Kent Antique of the Month
PUBLISHED: 12:18 31 March 2014 | UPDATED: 12:18 31 March 2014
Tony Pratt of The Canterbury Auction Galleries explains why some maps are collectors’ items
The father of English cartography was Christopher Saxton (c. 1542-1610) the first man to survey and map England and Wales, but at 15 shillings apiece, his atlas was for only the richest of travellers - until the appearance of John Speed’s more affordable alternative.
Tailor’s son Speed (1552-1629) was fascinated by history and became a member of the Society of Antiquaries, which fuelled his interest in genealogy and cartography.
His first work, a wall map of the biblical Canaan, gained him the patronage of Sir Fulke Greville, a friend of Sir Philip Sydney, one of the leading members of the court of Queen Elizabeth I and an honorary appointment to the Customs Service.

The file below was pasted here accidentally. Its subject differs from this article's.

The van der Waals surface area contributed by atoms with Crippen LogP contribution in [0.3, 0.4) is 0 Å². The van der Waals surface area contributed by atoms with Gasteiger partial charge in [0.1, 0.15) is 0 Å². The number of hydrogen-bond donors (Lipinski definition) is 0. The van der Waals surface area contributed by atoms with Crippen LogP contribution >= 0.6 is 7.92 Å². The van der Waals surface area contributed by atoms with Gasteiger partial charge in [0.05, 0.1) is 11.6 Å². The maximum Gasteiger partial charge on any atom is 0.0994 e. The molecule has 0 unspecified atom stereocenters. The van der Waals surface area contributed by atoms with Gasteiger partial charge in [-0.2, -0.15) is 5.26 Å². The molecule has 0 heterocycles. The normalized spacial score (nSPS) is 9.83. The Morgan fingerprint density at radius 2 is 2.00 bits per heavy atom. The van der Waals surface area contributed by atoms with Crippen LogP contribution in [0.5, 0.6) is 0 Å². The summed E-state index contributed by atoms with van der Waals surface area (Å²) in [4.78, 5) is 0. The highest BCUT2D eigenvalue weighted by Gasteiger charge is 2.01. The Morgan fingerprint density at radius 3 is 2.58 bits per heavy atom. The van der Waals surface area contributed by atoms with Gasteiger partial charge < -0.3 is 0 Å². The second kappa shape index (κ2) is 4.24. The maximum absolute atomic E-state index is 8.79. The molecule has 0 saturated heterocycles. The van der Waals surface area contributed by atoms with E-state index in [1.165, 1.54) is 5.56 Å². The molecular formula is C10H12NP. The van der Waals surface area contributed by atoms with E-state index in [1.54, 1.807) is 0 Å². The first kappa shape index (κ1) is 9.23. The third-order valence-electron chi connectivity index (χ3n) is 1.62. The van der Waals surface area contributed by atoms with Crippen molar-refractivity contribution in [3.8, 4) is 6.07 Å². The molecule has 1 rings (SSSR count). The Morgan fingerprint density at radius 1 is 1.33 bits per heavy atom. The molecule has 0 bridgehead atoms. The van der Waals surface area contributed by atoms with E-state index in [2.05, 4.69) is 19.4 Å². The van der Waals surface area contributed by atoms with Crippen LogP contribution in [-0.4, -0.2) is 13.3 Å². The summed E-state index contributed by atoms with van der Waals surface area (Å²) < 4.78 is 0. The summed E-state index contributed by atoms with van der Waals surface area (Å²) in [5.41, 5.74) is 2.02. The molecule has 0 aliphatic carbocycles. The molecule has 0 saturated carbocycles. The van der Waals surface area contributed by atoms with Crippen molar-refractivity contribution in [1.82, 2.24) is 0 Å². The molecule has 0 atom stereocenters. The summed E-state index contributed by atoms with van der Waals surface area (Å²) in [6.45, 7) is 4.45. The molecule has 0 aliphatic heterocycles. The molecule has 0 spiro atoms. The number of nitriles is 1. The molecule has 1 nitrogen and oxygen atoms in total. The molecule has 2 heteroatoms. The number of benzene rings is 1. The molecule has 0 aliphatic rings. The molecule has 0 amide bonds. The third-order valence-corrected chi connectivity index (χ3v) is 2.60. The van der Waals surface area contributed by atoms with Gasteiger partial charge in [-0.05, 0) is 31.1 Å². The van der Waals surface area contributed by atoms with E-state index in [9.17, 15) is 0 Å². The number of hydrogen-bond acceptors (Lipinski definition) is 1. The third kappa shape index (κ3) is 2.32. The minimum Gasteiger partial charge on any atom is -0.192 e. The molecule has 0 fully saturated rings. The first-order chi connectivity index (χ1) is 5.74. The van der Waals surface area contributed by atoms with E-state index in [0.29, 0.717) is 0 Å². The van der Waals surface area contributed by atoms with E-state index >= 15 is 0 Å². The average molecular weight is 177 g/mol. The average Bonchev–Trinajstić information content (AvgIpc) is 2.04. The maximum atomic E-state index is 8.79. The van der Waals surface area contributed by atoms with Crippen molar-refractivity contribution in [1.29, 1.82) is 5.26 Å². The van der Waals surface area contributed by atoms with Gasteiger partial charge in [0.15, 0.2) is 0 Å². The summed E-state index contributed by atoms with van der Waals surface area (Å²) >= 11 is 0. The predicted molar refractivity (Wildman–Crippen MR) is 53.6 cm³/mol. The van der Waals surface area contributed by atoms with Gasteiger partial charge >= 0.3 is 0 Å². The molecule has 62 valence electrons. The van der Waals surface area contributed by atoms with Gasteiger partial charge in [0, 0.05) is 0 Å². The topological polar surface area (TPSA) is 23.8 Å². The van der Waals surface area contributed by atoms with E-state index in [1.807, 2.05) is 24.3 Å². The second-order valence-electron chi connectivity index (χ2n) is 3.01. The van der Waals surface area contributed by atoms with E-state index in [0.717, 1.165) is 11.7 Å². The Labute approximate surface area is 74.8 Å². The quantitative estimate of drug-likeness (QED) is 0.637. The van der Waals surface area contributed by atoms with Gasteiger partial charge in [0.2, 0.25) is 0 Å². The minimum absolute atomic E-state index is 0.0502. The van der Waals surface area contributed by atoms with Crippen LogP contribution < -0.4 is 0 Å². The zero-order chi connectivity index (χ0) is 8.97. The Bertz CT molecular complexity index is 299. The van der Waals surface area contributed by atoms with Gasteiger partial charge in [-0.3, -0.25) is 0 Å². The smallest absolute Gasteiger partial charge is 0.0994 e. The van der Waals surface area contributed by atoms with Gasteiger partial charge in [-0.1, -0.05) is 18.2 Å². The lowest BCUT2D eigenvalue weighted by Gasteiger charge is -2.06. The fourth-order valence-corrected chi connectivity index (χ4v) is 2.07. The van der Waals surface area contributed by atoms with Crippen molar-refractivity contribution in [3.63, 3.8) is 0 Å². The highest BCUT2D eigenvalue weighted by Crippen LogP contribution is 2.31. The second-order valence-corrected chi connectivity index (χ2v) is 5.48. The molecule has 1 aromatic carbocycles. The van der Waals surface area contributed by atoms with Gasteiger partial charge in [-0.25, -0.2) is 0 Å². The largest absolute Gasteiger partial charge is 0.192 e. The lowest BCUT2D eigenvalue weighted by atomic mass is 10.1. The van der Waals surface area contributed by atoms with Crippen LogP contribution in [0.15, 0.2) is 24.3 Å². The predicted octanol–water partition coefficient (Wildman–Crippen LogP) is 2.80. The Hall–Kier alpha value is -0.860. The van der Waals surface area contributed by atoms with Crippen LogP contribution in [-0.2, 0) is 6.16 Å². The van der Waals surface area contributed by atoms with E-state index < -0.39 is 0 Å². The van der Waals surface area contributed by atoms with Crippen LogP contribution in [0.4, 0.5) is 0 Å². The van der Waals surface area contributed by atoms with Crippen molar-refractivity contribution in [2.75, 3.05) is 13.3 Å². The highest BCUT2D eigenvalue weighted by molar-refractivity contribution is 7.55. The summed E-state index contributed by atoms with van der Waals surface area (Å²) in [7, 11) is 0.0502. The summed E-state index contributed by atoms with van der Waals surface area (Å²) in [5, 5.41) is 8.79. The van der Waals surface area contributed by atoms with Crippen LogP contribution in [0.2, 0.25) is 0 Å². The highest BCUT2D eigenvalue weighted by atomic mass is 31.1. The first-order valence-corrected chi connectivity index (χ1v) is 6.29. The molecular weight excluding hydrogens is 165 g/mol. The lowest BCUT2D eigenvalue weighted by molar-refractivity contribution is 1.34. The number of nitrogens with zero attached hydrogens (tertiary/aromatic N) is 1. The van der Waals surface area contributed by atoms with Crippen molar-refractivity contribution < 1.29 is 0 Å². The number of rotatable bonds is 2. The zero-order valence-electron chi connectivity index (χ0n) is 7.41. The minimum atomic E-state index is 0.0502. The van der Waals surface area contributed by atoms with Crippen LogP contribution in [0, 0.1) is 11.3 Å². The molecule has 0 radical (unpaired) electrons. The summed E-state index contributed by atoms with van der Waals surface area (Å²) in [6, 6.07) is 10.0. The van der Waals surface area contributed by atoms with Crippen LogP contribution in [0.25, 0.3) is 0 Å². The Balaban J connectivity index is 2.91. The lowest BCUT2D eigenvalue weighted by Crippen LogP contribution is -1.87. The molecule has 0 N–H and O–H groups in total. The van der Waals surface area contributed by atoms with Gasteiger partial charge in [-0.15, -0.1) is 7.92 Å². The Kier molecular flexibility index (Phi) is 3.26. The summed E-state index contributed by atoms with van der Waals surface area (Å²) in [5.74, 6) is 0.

Now Speed was able to devote his time to map making. He toured extensively throughout the British Isles, recording in meticulous detail each county, highlighting its cities, towns, important buildings and major rivers.
The resulting maps, today so collectable, are believed to be the earliest recorded plans for many of the towns featured. The first appeared in 1608, and by 1612, all 67 were published in atlas form under the title ‘The Theatre of the Empire of Great Britain’. A huge success, editions sold out over the next 100 years.
We sold a copy of his ‘Kent, With Her Cities and Earles Described and Observed,’ published probably in 1611, for £660 and, judging by the success of the recent sale of a single-owner collection, we have eager buyers waiting for others.
Call Chis Wacker on 01227 763337 for more information.